Blame the bot 

As workers witness the emergence of autonomous robots in factories and offices, they start treating the machines like social actors, research indicates. That includes holding the robots accountable for mistakes, results of a 2019 study suggested. Researchers led by Douglas J. Gillan, a psychology professor at North Carolina State University, recruited 164 participants from Amazon’s Mechanical Turk and presented them with several hypothetical errors involving both a human and a robot. In one of the stories, a wobbling operating table jeopardized a heart procedure performed jointly by a surgeon and an autonomous robot. In another, the operator of a non-autonomous military robot made an error during a critical threat response. And in yet another, an autonomous robot misinterpreted an operational command at an auto parts warehouse, resulting in a delayed shipment.  

When participants were told that the human controlled the robot, they blamed that individual for the accident. When told that the human was simply monitoring an autonomous robot, they placed most of the blame on the machine. In the surgery scenario involving both a human and an autonomous robot working in tandem, both shared the blame (Furlough et al., 2019).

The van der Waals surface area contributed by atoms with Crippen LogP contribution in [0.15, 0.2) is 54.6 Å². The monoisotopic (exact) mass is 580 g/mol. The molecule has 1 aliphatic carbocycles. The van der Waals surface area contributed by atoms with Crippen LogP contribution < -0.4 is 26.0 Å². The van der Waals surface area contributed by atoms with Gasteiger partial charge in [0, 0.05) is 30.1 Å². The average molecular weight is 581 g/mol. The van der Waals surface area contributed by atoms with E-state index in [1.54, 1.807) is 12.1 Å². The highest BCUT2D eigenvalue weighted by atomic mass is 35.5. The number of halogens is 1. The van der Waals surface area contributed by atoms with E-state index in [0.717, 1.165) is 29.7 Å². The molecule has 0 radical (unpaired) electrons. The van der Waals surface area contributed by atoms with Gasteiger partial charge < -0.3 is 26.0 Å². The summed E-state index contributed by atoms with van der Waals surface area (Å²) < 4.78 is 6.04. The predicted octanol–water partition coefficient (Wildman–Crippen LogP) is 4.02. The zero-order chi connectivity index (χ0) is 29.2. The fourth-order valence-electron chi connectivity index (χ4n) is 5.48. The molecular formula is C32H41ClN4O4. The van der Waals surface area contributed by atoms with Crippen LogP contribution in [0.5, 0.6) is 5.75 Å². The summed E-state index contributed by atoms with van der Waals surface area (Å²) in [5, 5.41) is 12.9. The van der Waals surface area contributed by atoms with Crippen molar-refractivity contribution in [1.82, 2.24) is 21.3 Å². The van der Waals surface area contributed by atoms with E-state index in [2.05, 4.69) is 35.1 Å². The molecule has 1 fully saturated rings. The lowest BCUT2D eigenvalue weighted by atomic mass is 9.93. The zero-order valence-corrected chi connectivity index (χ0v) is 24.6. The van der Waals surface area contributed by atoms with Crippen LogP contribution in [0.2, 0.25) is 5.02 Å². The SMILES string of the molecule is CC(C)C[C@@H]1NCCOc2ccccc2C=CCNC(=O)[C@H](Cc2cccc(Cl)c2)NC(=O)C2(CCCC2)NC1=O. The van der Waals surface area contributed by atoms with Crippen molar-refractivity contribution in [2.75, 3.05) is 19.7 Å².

The findings signal the complexities that artificial intelligence creates for workplace accountability.  

“The study… raises questions about how quickly autonomous robots may be assimilated into the workplace,” Gillan said in a press release. “Do employers want to buy robots that may be more efficient, but can be blamed for errors—making it more difficult to hold human employees accountable? Or do employers want to stick to robots that are viewed solely as tools to be controlled by humans?”